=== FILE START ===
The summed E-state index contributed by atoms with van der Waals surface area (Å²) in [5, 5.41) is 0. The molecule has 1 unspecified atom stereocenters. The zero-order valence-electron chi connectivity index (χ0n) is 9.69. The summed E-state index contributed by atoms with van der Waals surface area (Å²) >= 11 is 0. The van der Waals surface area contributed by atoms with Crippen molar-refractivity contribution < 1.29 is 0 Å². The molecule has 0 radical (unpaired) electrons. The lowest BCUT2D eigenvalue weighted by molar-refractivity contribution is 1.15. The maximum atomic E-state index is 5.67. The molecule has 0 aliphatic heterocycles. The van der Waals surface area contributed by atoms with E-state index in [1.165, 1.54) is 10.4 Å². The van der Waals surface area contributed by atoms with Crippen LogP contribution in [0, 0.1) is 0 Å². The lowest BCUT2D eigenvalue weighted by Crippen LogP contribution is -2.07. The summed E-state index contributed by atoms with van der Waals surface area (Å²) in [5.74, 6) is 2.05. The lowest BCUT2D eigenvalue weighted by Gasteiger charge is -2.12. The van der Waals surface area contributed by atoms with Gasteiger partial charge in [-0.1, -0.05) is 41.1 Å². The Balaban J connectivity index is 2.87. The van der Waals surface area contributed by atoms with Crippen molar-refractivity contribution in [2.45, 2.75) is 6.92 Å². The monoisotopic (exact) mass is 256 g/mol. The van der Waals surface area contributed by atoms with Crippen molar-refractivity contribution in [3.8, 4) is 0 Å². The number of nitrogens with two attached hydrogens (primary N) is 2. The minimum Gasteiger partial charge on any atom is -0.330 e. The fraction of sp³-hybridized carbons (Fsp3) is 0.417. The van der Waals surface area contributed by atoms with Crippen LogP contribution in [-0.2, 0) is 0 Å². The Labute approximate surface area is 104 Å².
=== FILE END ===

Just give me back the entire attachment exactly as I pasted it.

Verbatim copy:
The summed E-state index contributed by atoms with van der Waals surface area (Å²) in [5, 5.41) is 0. The molecule has 1 unspecified atom stereocenters. The zero-order valence-electron chi connectivity index (χ0n) is 9.69. The summed E-state index contributed by atoms with van der Waals surface area (Å²) >= 11 is 0. The van der Waals surface area contributed by atoms with Crippen molar-refractivity contribution < 1.29 is 0 Å². The molecule has 0 radical (unpaired) electrons. The lowest BCUT2D eigenvalue weighted by molar-refractivity contribution is 1.15. The maximum atomic E-state index is 5.67. The molecule has 0 aliphatic heterocycles. The van der Waals surface area contributed by atoms with E-state index in [1.165, 1.54) is 10.4 Å². The van der Waals surface area contributed by atoms with Crippen LogP contribution in [0, 0.1) is 0 Å². The lowest BCUT2D eigenvalue weighted by Crippen LogP contribution is -2.07. The summed E-state index contributed by atoms with van der Waals surface area (Å²) in [5.74, 6) is 2.05. The lowest BCUT2D eigenvalue weighted by Gasteiger charge is -2.12. The van der Waals surface area contributed by atoms with Gasteiger partial charge in [-0.1, -0.05) is 41.1 Å². The Balaban J connectivity index is 2.87. The van der Waals surface area contributed by atoms with Crippen molar-refractivity contribution in [2.45, 2.75) is 6.92 Å². The monoisotopic (exact) mass is 256 g/mol. The van der Waals surface area contributed by atoms with Crippen molar-refractivity contribution in [3.8, 4) is 0 Å². The number of nitrogens with two attached hydrogens (primary N) is 2. The minimum Gasteiger partial charge on any atom is -0.330 e. The fraction of sp³-hybridized carbons (Fsp3) is 0.417. The van der Waals surface area contributed by atoms with Crippen LogP contribution in [-0.2, 0) is 0 Å². The Labute approximate surface area is 104 Å².